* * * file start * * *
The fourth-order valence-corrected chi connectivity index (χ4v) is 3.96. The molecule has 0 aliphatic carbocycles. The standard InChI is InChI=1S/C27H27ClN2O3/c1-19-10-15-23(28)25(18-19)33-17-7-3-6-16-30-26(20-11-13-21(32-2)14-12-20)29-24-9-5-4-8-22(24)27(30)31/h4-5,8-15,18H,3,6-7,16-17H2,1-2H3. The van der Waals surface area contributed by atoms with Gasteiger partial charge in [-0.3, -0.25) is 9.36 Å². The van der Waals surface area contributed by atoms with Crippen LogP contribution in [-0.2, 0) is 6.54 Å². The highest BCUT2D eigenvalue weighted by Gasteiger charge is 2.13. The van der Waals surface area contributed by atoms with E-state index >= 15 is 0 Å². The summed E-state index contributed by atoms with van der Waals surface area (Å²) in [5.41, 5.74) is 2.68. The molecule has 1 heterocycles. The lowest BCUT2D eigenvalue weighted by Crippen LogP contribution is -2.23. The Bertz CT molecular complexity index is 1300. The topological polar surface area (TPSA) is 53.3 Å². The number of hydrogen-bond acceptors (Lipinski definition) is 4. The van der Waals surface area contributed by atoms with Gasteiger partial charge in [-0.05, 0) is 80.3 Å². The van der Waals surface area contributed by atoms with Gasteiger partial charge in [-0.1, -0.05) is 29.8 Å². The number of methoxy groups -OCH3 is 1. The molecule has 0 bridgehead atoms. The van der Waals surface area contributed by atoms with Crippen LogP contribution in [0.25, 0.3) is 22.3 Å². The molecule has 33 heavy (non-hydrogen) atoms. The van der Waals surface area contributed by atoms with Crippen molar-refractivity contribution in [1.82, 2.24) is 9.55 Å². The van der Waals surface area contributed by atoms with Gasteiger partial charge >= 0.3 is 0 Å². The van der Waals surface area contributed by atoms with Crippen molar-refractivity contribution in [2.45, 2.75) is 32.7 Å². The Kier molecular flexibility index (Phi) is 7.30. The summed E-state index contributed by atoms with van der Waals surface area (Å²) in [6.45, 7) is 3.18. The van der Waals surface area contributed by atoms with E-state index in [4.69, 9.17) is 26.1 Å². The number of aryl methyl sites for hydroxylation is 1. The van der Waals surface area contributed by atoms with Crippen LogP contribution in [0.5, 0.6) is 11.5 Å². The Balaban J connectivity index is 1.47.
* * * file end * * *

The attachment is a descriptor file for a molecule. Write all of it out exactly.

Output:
The fourth-order valence-corrected chi connectivity index (χ4v) is 3.96. The molecule has 0 aliphatic carbocycles. The standard InChI is InChI=1S/C27H27ClN2O3/c1-19-10-15-23(28)25(18-19)33-17-7-3-6-16-30-26(20-11-13-21(32-2)14-12-20)29-24-9-5-4-8-22(24)27(30)31/h4-5,8-15,18H,3,6-7,16-17H2,1-2H3. The van der Waals surface area contributed by atoms with Gasteiger partial charge in [-0.3, -0.25) is 9.36 Å². The van der Waals surface area contributed by atoms with Crippen LogP contribution in [-0.2, 0) is 6.54 Å². The highest BCUT2D eigenvalue weighted by Gasteiger charge is 2.13. The van der Waals surface area contributed by atoms with E-state index >= 15 is 0 Å². The summed E-state index contributed by atoms with van der Waals surface area (Å²) in [5.41, 5.74) is 2.68. The molecule has 1 heterocycles. The lowest BCUT2D eigenvalue weighted by Crippen LogP contribution is -2.23. The Bertz CT molecular complexity index is 1300. The topological polar surface area (TPSA) is 53.3 Å². The number of hydrogen-bond acceptors (Lipinski definition) is 4. The van der Waals surface area contributed by atoms with Gasteiger partial charge in [-0.05, 0) is 80.3 Å². The van der Waals surface area contributed by atoms with Gasteiger partial charge in [-0.1, -0.05) is 29.8 Å². The number of methoxy groups -OCH3 is 1. The molecule has 0 bridgehead atoms. The van der Waals surface area contributed by atoms with Crippen LogP contribution in [0.25, 0.3) is 22.3 Å². The molecule has 33 heavy (non-hydrogen) atoms. The van der Waals surface area contributed by atoms with Crippen molar-refractivity contribution in [1.82, 2.24) is 9.55 Å². The van der Waals surface area contributed by atoms with Gasteiger partial charge >= 0.3 is 0 Å². The van der Waals surface area contributed by atoms with Crippen molar-refractivity contribution in [2.45, 2.75) is 32.7 Å². The Kier molecular flexibility index (Phi) is 7.30. The summed E-state index contributed by atoms with van der Waals surface area (Å²) in [6.45, 7) is 3.18. The van der Waals surface area contributed by atoms with E-state index in [4.69, 9.17) is 26.1 Å². The number of aryl methyl sites for hydroxylation is 1. The van der Waals surface area contributed by atoms with Crippen LogP contribution in [0.5, 0.6) is 11.5 Å². The Balaban J connectivity index is 1.47.